I came across an analogy in a podcast this week that really resonated with me.

It talked about how there are two types of people. Some are window-openers. When making decisions about what to do with their time, they want to be able to look through a window. If they can see the outcome they want through the glass, they open the window and step through.

The problem is that for most good things in life, the pass to success isn’t so clear. There isn’t an open window with the ideal outcome clearly visible on the other side.

Instead, the best outcomes are often hidden behind doors. We have to knock and open many different doors to see what’s behind each one. The second type of people therefore, the door-knockers, are the ones who take these different opportunities. There might not be an immediate, guaranteed short-term return, but they’ll go for it anyway and use it as a learning opportunity.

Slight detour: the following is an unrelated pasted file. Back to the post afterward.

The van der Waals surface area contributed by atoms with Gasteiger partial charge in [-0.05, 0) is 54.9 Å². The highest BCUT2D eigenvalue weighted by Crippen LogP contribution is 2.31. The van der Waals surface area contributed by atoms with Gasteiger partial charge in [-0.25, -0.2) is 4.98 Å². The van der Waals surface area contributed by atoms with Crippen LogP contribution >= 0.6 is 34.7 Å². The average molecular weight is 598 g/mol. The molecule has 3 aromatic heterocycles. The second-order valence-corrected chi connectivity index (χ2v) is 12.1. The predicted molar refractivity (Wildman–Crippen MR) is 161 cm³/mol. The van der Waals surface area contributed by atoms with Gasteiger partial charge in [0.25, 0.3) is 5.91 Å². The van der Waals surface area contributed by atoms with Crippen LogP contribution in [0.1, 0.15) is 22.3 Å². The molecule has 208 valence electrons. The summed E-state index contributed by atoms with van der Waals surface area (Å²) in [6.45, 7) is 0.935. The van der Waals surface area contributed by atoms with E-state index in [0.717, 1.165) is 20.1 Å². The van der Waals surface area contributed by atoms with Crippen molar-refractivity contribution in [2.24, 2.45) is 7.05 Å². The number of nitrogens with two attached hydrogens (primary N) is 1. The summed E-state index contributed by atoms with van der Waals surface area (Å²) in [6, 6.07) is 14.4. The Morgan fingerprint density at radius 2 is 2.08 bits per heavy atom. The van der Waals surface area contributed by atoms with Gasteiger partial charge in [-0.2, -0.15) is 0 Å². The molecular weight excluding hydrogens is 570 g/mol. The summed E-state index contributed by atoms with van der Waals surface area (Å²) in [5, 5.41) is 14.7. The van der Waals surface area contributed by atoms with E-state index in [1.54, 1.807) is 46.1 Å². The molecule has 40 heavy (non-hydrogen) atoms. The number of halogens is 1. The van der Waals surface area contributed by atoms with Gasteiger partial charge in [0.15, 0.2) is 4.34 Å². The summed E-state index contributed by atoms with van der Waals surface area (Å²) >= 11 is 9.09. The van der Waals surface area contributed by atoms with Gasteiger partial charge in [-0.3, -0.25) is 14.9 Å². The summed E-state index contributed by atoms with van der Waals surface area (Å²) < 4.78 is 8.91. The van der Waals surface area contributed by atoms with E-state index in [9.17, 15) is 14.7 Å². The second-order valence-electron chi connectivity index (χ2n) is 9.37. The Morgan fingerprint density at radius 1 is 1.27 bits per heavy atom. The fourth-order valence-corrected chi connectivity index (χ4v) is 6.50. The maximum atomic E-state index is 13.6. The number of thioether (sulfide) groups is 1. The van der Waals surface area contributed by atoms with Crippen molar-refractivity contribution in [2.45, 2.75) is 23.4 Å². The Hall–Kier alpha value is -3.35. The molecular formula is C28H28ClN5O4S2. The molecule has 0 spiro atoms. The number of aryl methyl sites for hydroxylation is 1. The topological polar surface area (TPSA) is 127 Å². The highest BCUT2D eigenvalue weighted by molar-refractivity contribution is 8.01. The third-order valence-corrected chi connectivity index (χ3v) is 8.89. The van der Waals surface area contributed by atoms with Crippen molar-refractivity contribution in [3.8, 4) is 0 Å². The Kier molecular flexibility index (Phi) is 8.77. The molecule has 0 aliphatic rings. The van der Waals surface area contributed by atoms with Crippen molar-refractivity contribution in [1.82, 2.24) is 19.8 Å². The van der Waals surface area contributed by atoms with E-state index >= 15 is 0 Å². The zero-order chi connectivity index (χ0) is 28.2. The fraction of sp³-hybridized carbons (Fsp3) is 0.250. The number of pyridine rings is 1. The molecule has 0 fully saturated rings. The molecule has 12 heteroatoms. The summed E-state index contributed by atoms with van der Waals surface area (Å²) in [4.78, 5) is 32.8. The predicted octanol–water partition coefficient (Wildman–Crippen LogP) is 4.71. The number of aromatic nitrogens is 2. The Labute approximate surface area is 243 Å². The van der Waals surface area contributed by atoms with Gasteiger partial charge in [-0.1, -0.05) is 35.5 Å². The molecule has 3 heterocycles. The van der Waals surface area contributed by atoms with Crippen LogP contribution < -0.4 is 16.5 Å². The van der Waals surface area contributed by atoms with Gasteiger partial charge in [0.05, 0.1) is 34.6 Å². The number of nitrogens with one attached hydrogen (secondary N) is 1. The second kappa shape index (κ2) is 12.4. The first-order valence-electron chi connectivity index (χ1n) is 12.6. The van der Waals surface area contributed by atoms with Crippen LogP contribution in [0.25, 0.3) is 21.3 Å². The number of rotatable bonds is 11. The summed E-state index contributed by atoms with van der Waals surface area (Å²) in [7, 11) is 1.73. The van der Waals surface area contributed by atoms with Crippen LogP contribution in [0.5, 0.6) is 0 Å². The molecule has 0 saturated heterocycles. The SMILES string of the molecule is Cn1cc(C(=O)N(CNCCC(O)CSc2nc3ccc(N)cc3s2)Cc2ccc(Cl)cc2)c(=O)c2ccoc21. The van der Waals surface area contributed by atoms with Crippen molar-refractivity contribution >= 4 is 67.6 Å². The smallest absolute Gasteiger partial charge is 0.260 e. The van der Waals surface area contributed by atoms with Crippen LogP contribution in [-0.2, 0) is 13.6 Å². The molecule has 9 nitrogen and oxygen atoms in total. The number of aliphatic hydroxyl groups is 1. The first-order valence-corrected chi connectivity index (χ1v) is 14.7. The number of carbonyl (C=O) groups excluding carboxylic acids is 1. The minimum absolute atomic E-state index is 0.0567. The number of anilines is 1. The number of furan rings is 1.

Over time, the door-knockers do lots of things that increase their leverage. They speak at events, they blog, they tweet, they meet people, they learn new skills. Individually, a single one of these might not lead to a β€˜good’ outcome. But overall, the door-knockers increase the surface area for potential positive outcomes.

So, when making decisions about what to do, do you only open windows, or do you knock on doors as well?